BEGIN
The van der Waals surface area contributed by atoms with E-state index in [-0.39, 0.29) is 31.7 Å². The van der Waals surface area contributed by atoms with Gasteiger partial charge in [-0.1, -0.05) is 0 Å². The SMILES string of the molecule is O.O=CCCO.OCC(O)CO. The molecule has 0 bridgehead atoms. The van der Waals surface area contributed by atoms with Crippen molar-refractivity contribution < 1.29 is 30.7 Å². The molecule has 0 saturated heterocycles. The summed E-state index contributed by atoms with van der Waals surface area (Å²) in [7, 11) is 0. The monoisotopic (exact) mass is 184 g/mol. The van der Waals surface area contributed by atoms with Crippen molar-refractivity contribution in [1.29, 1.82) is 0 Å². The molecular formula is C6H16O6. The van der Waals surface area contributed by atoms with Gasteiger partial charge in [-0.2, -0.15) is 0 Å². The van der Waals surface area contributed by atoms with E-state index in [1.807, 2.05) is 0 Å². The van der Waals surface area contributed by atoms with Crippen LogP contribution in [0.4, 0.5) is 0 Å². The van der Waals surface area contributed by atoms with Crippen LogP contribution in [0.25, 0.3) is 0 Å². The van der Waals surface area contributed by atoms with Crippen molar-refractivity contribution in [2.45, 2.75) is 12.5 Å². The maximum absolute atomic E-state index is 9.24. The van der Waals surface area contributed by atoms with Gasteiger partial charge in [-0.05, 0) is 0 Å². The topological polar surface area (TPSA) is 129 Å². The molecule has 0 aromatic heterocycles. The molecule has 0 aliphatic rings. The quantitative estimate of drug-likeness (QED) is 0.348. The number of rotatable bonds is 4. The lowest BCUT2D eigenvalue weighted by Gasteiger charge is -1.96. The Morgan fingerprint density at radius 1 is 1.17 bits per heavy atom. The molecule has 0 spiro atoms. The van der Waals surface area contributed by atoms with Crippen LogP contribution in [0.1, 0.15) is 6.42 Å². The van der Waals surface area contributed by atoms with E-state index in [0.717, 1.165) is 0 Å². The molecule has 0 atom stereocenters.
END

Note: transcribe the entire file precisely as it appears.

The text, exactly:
The van der Waals surface area contributed by atoms with E-state index in [-0.39, 0.29) is 31.7 Å². The van der Waals surface area contributed by atoms with Gasteiger partial charge in [-0.1, -0.05) is 0 Å². The SMILES string of the molecule is O.O=CCCO.OCC(O)CO. The molecule has 0 bridgehead atoms. The van der Waals surface area contributed by atoms with Crippen molar-refractivity contribution < 1.29 is 30.7 Å². The molecule has 0 saturated heterocycles. The summed E-state index contributed by atoms with van der Waals surface area (Å²) in [7, 11) is 0. The monoisotopic (exact) mass is 184 g/mol. The van der Waals surface area contributed by atoms with Crippen molar-refractivity contribution in [1.29, 1.82) is 0 Å². The molecular formula is C6H16O6. The van der Waals surface area contributed by atoms with Gasteiger partial charge in [-0.2, -0.15) is 0 Å². The van der Waals surface area contributed by atoms with E-state index in [1.807, 2.05) is 0 Å². The van der Waals surface area contributed by atoms with Crippen LogP contribution in [0.4, 0.5) is 0 Å². The van der Waals surface area contributed by atoms with Crippen LogP contribution in [0.25, 0.3) is 0 Å². The van der Waals surface area contributed by atoms with Crippen molar-refractivity contribution in [2.45, 2.75) is 12.5 Å². The maximum absolute atomic E-state index is 9.24. The van der Waals surface area contributed by atoms with Gasteiger partial charge in [-0.05, 0) is 0 Å². The topological polar surface area (TPSA) is 129 Å². The molecule has 0 aromatic heterocycles. The molecule has 0 aliphatic rings. The quantitative estimate of drug-likeness (QED) is 0.348. The number of rotatable bonds is 4. The lowest BCUT2D eigenvalue weighted by Gasteiger charge is -1.96. The Morgan fingerprint density at radius 1 is 1.17 bits per heavy atom. The molecule has 0 spiro atoms. The van der Waals surface area contributed by atoms with Crippen LogP contribution in [0.1, 0.15) is 6.42 Å². The van der Waals surface area contributed by atoms with E-state index in [0.717, 1.165) is 0 Å². The molecule has 0 atom stereocenters.